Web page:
The older fans come up to him all the time, win or lose, but especially when Taylor Dent loses. Don't get discouraged, they tell him, and please don't stop—it's good to see someone playing the beautiful game again. They needn't worry: Dent is committed to the path that purists love and realists can't understand. "I'm coming in," he says of charging the net. "I've got a great second serve, and it's tough for guys to return it. So I'm coming in on everything."
In recent years pro tennis has tried everything from rock music between sets to relaxing the dress code to allow tank tops to jazz up the game, but Dent's move may be the most radical. Last summer he decided to play serve-and-volley—no matter the situation, surface or opponent—at a time when almost no one at the highest reaches of tennis dares to. Tim Henman attacks far less than he used to, and though Roger Federer can serve and volley at will, he's happy to plant himself on the baseline like most everyone else. For pure serve-and-volley a fan has two options. " Max Mirnyi [ranked 23rd] and me," Dent says. "That's it."
Pity. While it's generally conceded that a great serve-and-volleyer will beat a great baseliner, most observers also agree that high-tech rackets, slower surfaces and a resistance by kids to taking their early lumps has marginalized tennis's most sublime style. "Look, if you're a serve-and-volleyer, you're going to get passed, you're going to get lobbed, you have to take your punishment," says Dent's father, Phil, who was a finalist in the 1974 Australian Open. (The two are the only father-son combination to win ATP tournaments in the Open era.) "Most people can't stand that. When you come to the net, you're like a boxer, you put your chin out and sometimes you get hit."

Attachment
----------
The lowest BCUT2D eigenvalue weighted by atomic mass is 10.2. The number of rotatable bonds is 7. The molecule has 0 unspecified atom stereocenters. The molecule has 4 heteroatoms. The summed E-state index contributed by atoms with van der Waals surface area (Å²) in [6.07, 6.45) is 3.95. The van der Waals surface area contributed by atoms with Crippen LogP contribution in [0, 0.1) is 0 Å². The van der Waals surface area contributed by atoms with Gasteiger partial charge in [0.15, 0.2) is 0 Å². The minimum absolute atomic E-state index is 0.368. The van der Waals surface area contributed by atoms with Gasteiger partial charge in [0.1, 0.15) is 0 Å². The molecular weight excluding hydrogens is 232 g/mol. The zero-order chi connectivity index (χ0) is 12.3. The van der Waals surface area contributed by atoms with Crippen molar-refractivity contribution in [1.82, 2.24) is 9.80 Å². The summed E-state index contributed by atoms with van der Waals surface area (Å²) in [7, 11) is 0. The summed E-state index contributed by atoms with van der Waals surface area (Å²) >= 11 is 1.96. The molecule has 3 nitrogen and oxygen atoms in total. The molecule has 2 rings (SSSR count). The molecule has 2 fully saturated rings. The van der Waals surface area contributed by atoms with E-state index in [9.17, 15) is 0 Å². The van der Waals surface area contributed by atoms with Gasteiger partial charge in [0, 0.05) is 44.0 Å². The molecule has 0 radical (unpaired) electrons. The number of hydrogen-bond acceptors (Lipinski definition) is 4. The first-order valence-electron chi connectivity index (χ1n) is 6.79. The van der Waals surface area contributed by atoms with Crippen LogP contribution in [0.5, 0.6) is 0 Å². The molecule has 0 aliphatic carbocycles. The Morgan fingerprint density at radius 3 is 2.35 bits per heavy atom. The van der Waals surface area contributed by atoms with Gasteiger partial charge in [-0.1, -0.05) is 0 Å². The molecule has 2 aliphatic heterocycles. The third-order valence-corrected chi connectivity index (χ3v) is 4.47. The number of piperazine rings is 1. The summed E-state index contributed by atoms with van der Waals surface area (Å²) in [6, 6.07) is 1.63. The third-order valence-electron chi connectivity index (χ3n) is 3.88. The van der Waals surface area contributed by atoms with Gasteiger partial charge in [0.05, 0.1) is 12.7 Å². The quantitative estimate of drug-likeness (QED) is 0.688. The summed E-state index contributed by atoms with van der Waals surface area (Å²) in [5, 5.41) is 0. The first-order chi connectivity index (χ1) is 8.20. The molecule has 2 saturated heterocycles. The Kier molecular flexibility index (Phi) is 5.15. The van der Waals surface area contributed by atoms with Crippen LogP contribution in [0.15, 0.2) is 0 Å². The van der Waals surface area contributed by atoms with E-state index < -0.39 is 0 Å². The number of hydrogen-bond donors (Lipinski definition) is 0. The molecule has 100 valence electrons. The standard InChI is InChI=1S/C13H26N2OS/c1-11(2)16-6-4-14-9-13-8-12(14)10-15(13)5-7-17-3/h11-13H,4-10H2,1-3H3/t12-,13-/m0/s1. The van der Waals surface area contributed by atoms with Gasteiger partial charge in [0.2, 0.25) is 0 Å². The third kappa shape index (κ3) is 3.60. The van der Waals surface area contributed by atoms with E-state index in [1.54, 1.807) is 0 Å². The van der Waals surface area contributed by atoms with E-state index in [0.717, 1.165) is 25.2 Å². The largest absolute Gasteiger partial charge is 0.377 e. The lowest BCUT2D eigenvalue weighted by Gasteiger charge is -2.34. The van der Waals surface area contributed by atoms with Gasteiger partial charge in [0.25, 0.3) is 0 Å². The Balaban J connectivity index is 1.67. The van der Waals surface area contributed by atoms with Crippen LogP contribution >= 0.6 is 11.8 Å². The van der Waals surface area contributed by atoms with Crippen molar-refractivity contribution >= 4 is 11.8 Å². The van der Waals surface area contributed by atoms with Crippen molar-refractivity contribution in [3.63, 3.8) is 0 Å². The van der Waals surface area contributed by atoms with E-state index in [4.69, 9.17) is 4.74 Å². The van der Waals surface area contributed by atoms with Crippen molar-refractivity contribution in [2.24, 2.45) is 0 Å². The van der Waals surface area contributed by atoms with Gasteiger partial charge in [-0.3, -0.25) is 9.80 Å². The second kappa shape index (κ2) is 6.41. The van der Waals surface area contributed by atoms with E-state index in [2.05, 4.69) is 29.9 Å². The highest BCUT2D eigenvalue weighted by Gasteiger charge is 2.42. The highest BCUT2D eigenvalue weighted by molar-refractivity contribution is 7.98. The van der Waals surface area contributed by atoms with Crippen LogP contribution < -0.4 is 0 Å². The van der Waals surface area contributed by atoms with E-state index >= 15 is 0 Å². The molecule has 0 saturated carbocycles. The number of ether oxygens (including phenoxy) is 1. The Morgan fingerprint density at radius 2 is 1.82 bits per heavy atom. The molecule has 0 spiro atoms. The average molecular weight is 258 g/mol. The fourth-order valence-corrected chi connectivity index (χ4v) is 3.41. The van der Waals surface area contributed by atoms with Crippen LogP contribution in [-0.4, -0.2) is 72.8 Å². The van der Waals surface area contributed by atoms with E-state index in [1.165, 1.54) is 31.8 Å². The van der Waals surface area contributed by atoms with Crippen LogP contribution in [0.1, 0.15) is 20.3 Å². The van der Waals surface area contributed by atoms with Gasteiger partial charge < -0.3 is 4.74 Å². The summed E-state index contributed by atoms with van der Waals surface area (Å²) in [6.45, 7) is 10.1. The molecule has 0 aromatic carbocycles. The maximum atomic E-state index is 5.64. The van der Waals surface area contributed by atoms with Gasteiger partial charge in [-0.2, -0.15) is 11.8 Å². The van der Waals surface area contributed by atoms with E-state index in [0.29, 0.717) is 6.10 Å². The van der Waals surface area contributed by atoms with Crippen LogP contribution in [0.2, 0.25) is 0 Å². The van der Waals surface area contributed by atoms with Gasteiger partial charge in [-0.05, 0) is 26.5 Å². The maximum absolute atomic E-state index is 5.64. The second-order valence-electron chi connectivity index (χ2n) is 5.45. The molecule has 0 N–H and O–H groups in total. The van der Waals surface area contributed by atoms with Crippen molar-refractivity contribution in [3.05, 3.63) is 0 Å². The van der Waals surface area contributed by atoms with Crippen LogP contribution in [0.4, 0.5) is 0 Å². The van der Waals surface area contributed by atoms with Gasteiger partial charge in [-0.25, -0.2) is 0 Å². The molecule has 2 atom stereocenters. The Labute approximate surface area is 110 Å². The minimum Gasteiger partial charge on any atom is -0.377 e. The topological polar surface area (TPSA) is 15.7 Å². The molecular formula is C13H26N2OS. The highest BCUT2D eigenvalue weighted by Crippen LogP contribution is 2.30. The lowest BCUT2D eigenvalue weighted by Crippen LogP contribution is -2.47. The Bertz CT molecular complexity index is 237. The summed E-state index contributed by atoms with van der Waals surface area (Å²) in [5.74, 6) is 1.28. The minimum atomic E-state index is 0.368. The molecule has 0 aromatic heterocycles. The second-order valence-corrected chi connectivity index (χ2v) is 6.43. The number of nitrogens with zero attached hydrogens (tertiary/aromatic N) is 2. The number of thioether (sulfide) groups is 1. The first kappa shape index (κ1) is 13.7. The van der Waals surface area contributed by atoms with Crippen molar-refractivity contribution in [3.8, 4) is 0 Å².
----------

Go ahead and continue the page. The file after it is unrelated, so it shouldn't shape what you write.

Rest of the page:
Lately, though, Taylor has been the one doing the punching. In October the 22-year-old American won back-to-back titles for the first time in his career, beating No. 2 Juan Carlos Ferrero in the Bangkok final, then running through a strong field in Moscow before defeating No. 39 Sargis Sargsian in that final. Having beaten Andy Roddick, the new No. 1, in the Memphis final last February, and surging to the highest ranking of his career (29th), the 6'2", 190-pound Dent knows he can play with anyone. He has hired a full-time trainer, dropped 15 pounds and found his key to cracking the Top 10: Charge!
Serve-and-volley, after all, is perfectly suited to his talents. Possessing a titanic serve—he hit a 144-mph laser during an epic five-setter against Lleyton Hewitt at Wimbledon in 2001—great hands and hulking athleticism, Dent has proved himself a premier net rusher since turning pro five years ago. But, despite being coached by his dad until he was 17, Dent never played serve-and-volley as a junior. Up until this year's grass-court season, he would practice baseline tactics, stay back often on second serves and give up attacking if it wasn't working.
Then, in July, after having run through three other coaches, Dent went back to his dad. Phil told Taylor it was time to be the player he was meant to be. The week before the U.S. Open, the two practiced together and Taylor focused on serve-and-volley exclusively. He also took his serve down a notch. "Before, I'd go up mere and every serve would be, 'Here comes Big Daddy,' " he says. "But now I realize it's not how fast you hit it—but where."
The Open was a revelation. With virtually no hard-court preparation, Dent bulled into the fourth round with a win over No. 29 Fernando Gonzalez and led Andre Agassi a set and a break before a hamstring injury forced him to retire after the third set. "I've made my decision," Dent says. "It's too late to go back now."
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